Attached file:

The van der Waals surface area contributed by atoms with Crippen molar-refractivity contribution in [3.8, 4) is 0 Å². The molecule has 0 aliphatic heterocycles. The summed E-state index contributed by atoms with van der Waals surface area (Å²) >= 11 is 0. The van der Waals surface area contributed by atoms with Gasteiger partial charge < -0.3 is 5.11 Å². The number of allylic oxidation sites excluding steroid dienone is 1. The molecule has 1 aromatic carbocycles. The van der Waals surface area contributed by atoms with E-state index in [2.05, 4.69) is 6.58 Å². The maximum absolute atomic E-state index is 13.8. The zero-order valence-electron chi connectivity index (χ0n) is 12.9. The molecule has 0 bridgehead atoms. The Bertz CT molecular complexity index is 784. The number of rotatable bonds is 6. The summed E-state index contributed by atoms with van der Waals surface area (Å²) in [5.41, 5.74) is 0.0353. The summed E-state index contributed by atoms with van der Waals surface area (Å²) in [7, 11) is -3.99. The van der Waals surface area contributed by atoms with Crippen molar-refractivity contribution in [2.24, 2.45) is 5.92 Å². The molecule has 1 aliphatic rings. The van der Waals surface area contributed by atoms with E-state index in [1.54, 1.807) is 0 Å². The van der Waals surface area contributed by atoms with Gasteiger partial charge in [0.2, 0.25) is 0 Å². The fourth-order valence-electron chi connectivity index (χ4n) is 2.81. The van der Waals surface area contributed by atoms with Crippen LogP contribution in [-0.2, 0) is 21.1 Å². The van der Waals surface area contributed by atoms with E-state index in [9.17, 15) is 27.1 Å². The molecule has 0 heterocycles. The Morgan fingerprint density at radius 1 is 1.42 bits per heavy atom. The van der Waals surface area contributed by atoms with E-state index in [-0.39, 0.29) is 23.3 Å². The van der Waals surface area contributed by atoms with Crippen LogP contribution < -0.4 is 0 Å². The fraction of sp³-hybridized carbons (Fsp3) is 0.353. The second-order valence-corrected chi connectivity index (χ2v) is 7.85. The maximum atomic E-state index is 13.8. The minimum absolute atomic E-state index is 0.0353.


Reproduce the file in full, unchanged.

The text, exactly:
The van der Waals surface area contributed by atoms with Crippen molar-refractivity contribution in [3.8, 4) is 0 Å². The molecule has 0 aliphatic heterocycles. The summed E-state index contributed by atoms with van der Waals surface area (Å²) >= 11 is 0. The van der Waals surface area contributed by atoms with Gasteiger partial charge < -0.3 is 5.11 Å². The number of allylic oxidation sites excluding steroid dienone is 1. The molecule has 1 aromatic carbocycles. The van der Waals surface area contributed by atoms with E-state index in [2.05, 4.69) is 6.58 Å². The maximum absolute atomic E-state index is 13.8. The zero-order valence-electron chi connectivity index (χ0n) is 12.9. The molecule has 0 bridgehead atoms. The Bertz CT molecular complexity index is 784. The number of rotatable bonds is 6. The summed E-state index contributed by atoms with van der Waals surface area (Å²) in [5.41, 5.74) is 0.0353. The summed E-state index contributed by atoms with van der Waals surface area (Å²) in [7, 11) is -3.99. The van der Waals surface area contributed by atoms with Crippen molar-refractivity contribution in [2.24, 2.45) is 5.92 Å². The molecule has 1 aliphatic rings. The van der Waals surface area contributed by atoms with E-state index in [1.54, 1.807) is 0 Å². The van der Waals surface area contributed by atoms with Gasteiger partial charge in [0.2, 0.25) is 0 Å². The fourth-order valence-electron chi connectivity index (χ4n) is 2.81. The van der Waals surface area contributed by atoms with Crippen LogP contribution in [-0.2, 0) is 21.1 Å². The van der Waals surface area contributed by atoms with E-state index in [9.17, 15) is 27.1 Å². The molecule has 0 heterocycles. The Morgan fingerprint density at radius 1 is 1.42 bits per heavy atom. The van der Waals surface area contributed by atoms with E-state index in [-0.39, 0.29) is 23.3 Å². The van der Waals surface area contributed by atoms with Crippen LogP contribution < -0.4 is 0 Å². The fraction of sp³-hybridized carbons (Fsp3) is 0.353. The second-order valence-corrected chi connectivity index (χ2v) is 7.85. The maximum atomic E-state index is 13.8. The minimum absolute atomic E-state index is 0.0353.